The anti-virus industry has long drawn its biggest share of profits from loyal customers, extracting full-price for the software from existing customers seeking license renewals while steeply discounting their products for new users. But a new comparison shopping site makes it simple for renewing customers to take advantage of these introductory deals, or to switch to a competing product for a hefty price reduction.
Launched a month ago, renewalbuddy.com is intended to streamline the process of searching for deals to renew your existing anti-virus product without paying the full renewal price. For example, I have Norton Internet Security installed on one of my Windows 7 machines; I selected that product from the pull-down menu, told it I wanted a 3-user license, and instantly saw an offer for NIS 2011 for $29.99. Had I simply waited until the product was about to expire and followed the prompt from the currently-installed software to renew my license, that renewal would have cost me $62.99, according to Symantec’s site.
True, you can find these deals on your own just by spending a few minutes searching the Web (the $29.99 link offered by this service brought me to an offer on Amazon.com). But my sense is that very few people who pay for anti-virus software ever do this.
“People assume that a renewal license key is somehow different from a new license key, and that’s why most people click on the expiration pop-up and go through the process and end up paying full price for renewals,” said Graham O’Reilly, renewalbuddy.com’s chief executive and a former sales director of the U.K. division of anti-virus maker AVG Technologies. “What people don’t understand is that a license key is a license key, and that they can just pop it in to the program without having to reinstall it, and it will extend a license in the same way.”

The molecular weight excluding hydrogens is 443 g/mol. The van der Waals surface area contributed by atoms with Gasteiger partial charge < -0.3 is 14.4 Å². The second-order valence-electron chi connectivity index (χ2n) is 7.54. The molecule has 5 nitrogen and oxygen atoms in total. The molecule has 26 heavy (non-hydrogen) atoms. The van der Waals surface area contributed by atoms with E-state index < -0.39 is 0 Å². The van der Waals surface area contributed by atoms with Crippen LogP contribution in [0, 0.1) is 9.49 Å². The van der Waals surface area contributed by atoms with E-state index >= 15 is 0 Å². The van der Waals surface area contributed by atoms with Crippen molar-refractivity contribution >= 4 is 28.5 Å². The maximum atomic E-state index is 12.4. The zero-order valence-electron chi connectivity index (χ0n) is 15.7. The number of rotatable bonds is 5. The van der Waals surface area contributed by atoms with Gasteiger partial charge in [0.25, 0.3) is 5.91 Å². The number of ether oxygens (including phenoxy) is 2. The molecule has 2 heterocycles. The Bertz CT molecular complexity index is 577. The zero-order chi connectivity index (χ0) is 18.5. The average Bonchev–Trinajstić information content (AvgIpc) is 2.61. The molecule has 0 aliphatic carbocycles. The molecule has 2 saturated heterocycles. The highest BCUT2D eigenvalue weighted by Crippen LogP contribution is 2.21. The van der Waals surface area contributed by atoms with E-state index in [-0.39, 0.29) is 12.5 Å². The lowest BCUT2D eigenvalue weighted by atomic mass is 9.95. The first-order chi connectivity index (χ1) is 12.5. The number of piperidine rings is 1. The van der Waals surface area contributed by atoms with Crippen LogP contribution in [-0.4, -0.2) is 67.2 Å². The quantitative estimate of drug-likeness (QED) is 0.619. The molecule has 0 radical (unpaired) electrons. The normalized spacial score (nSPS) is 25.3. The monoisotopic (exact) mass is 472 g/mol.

The site tries hard to get you to “switch” to another anti-virus maker, and these referral commissions are where renewalbuddy.com expects to earn the bulk of its revenue. When I first began playing with the site, the page that featured the various Norton offerings had no fewer than seven green and red buttons promoting the “switch offer,” which initially was Panda Internet Security 2011. When I revisited the site a few hours later and re-ran the Norton search, the switch offer was Kaspersky Internet Security.
I don’t want this column to sound like I’m urging everyone to go out and buy anti-virus software. Anyone who has followed my work long enough will know that I’ve been somewhat critical of the anti-virus industry, which increasingly seems to be falling farther behind in combating exploits, and in detecting the latest threats within the crucial first 48 hours of a new malware specimen’s lifespan.
Many Windows users will no doubt be perfectly happy using a free anti-virus offering. I have a ridiculous number of computers in my office and around the house, and have free anti-virus on three of the six Windows-based systems. One is running Avast Free Antivirus, another Comodo Internet Security, and the other one has Microsoft Security Essentials. Out of those three, I vastly prefer Avast, which seems the speediest and least resource-intensive.
Readers often ask about the difference between free and paid anti-virus. The differences depend on the products you’re comparing, but by and large the freebies have fewer bells and whistles, and usually don’t offer customer support. Also, recent comparisons by anti-virus testing lab AV-Test.org showed that paid anti-virus products tend to perform slightly better in detecting malicious software.